Overall Activity Status: Much like the weeks leading up to peak rut, post-rut activity has been highly localized. While most hunters have been saying deer movement has been low, a couple of contacts have encountered rutting bucks in the past week. This is most likely caused by a few lone does coming into estrus a bit later than the majority of the herd.

Fighting: Earlier this week I mentioned buck fights would most likely be a rare occurrence this late in the rut, but apparently deer don’t read. That’s one explanation for two separate instances of bucks caught battling in the past week. Over at Greg Wagner’s Nebraskland blog there are a couple of trail cam photos taken early Wednesday morning of two bucks twisting horns. From the looks of the bigger bucks neck, he’s still in full rut mode.

Scrapes: From the sounds of it, rut-related deer sign has gone dry in much of the region. Expect to encounter a fresh scrape now and then as bucks start cruising for late-estrous does, but for the most part scrape-season is nearly over.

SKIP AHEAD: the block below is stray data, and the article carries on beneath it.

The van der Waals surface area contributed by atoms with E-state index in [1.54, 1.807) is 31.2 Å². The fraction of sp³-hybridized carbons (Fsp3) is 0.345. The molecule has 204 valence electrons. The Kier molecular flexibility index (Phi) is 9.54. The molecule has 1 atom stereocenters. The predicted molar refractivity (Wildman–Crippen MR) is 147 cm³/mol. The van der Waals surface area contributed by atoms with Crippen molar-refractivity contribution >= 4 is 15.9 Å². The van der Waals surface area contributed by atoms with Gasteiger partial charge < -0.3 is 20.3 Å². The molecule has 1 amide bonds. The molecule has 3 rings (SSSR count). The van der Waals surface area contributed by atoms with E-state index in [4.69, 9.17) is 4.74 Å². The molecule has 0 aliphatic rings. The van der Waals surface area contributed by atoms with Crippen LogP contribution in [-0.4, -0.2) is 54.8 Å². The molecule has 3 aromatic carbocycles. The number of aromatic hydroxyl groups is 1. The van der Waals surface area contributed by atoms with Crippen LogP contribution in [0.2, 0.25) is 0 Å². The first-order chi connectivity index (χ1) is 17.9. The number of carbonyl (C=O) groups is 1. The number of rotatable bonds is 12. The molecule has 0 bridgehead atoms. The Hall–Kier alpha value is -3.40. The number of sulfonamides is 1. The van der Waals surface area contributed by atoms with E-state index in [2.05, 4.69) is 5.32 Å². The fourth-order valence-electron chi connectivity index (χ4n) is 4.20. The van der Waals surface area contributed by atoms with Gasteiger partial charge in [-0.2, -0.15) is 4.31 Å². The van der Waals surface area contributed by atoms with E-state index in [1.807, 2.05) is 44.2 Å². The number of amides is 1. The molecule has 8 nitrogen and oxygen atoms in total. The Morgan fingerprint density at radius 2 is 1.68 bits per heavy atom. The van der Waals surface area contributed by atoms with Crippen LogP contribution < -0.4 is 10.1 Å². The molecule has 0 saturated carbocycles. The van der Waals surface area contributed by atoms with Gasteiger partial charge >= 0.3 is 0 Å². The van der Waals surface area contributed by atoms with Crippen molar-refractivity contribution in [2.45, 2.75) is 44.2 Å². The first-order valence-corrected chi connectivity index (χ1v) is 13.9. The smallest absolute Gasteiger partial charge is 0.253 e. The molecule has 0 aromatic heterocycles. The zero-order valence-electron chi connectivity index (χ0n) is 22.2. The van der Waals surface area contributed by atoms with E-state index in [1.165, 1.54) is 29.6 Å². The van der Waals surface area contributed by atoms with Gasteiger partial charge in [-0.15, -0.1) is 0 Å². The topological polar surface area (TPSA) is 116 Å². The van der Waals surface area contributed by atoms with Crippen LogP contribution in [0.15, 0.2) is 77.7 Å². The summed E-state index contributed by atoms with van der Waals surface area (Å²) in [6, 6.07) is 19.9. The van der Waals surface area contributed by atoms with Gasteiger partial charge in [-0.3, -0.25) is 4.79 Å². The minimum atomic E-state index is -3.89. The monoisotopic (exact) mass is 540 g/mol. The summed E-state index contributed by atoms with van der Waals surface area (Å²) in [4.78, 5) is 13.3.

Daytime movement: With the full moon shining bright this week, you wouldn’t expect to see much daytime movement, but again, deer don’t read the playbook. I’ve heard from several people who have spotted bucks cruising at mid-day. Mark Nelsen killed a nice buck in northeast Nebraska while filming for Cabela’s Ultimate Adventures television.

“We got lucky and killed a nice mature buck, but did so when most hunters were taking a break and not in the field,” said Nelsen. “I’m a huge believer in all-day or as close to all-day hunts as you can stand during the rut. We had done some aggressive calling about a half hour before the deer showed himself, walking right into our treestand setup at midday. Shot him at 45 yards.”

Estrous signs: As the rut winds down, does are gathering in herds and hitting the fields en masse to feed. Denton Rich of Mule Creek Outfitters in southwest Kansas sent in the above photo of his son Cameron with his nice buck.

“The peak of the rut was the same fast and furious event as always, still some bucks locked down with does but lessens every day,” said Rich. “Bucks are still actively checking does for heat when there not resting, and with the recent cooler weather have started showing back up at feeders and fields. My son Cameron killed his first crossbow buck Saturday evening with a perfectly placed bolt at less than 10 yards. Words can’t reproduce how exciting that was.”